Over the past year or two, commentators of the left have been railing against Amazon, as they used to do with Wal-Mart. This pastime of theirs is fine as entertainment, but no one should take them seriously; and yet since a considerable number of people get their opinions from such conduits, it becomes necessary—alas—to defend Amazon from such nonsense.
An Island of Misfit Fallacies
The case against Amazon appears to be three-fold: first, it is anti-Union, second, it destroys community life, and third, it destroys competition.
Let me do away quickly with the accusation that Amazon is anti-Union: good for them. Bravo. Well done.
“Amazon destroys communities” is the same recycled accusation used against other big retailers. Since it destroys local retailers, the sense of community erodes. But this is nonsense, always asserted, never proven. “Community” has been eroding in the West for a host of reasons, none of them having to do with retailing. When a store disappears due to competition, people, on average, will be richer and will have more free time. They could use that extra time and money to do some community-like activities, but we have chosen not to do so. Retailing didn’t sink Church attendance, or reduced bowling as an activity. If malls continue to decline, teenagers will find other ways to spent their parents’ money, and avoid studying. Those are their two main talents.
The third accusation is more serious because, if it is true that Amazon destroys competition, it may become a target of anti-trust enforcement. But this is as historically wrong-headed a fallacy as I’ve heard. Let’s look at it in detail.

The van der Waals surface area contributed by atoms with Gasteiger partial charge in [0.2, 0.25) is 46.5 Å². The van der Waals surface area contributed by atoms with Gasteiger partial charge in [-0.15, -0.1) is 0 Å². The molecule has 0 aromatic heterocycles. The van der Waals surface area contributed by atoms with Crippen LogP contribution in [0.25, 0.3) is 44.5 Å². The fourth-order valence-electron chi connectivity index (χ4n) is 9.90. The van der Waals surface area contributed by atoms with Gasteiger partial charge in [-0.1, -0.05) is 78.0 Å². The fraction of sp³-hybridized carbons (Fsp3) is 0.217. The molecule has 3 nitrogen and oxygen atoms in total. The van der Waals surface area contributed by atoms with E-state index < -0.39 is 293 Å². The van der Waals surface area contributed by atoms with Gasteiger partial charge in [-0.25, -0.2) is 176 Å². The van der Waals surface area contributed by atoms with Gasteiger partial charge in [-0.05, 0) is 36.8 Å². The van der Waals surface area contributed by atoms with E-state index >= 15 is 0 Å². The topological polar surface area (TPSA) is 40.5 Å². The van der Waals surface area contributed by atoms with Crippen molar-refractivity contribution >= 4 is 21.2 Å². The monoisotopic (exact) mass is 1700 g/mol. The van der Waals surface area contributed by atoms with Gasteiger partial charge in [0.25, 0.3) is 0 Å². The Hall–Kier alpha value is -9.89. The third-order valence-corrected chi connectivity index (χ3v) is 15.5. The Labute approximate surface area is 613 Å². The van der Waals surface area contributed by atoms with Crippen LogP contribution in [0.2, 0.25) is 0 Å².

Great Moments in Anti-Trust Accusations
When looking at this ‘Amazon is destroying competition’ fear, it helps to know history. For example, if you are an historian of the George W. Bush administration, you’ll remember this same accusation was lobbed at Wal-Mart! Wal-Mart was going to destroy retail. Wal-Mart exploits the poor. Wal-Mart was going to drive grocery stores out of business. Wal-Mart ‘controls’ such-and-such a percentage of the market. As it turns out, Wal-Mart controlled nothing. Wal-Mart is currently in crisis mode, fearing competition from Amazon.
Going back to the 1940’s, we have the infamous anti-trust case against the chain grocery store A & P. The government alleged ‘predatory pricing’—lowering prices with the objective of driving competitors out of business—and won the case, even though it failed to prove its case in even one instance. The same year the government won its case, A & P was suffering serious corporate problems due to the extra mobility afforded by the automobile expansion and new competitors who opened bigger stores.
Going even further back to the 19th century, the same accusation was thrown at mail-order retailers Montgomery Ward and Sears. The low-prices from the catalogues were going to drive the general store out of business, then Montgomery Ward or Sears would live happily ever after, exploiting the consumer with outrageous prices. But competition found a way, and today Montgomery Ward is history, and Sears ought to be.
Competition Finds a Way
That’s the lesson we ought to learn from history—that competition finds a way. Many human beings will dream of competing against Amazon, and somebody, somewhere, will find a way. Something will happen nobody will foresee, and Amazon’s dominance will be in jeopardy. We ought to let Amazon be, enjoying its success, and bringing low prices and convenience to the World. Some day in the future, that too will end.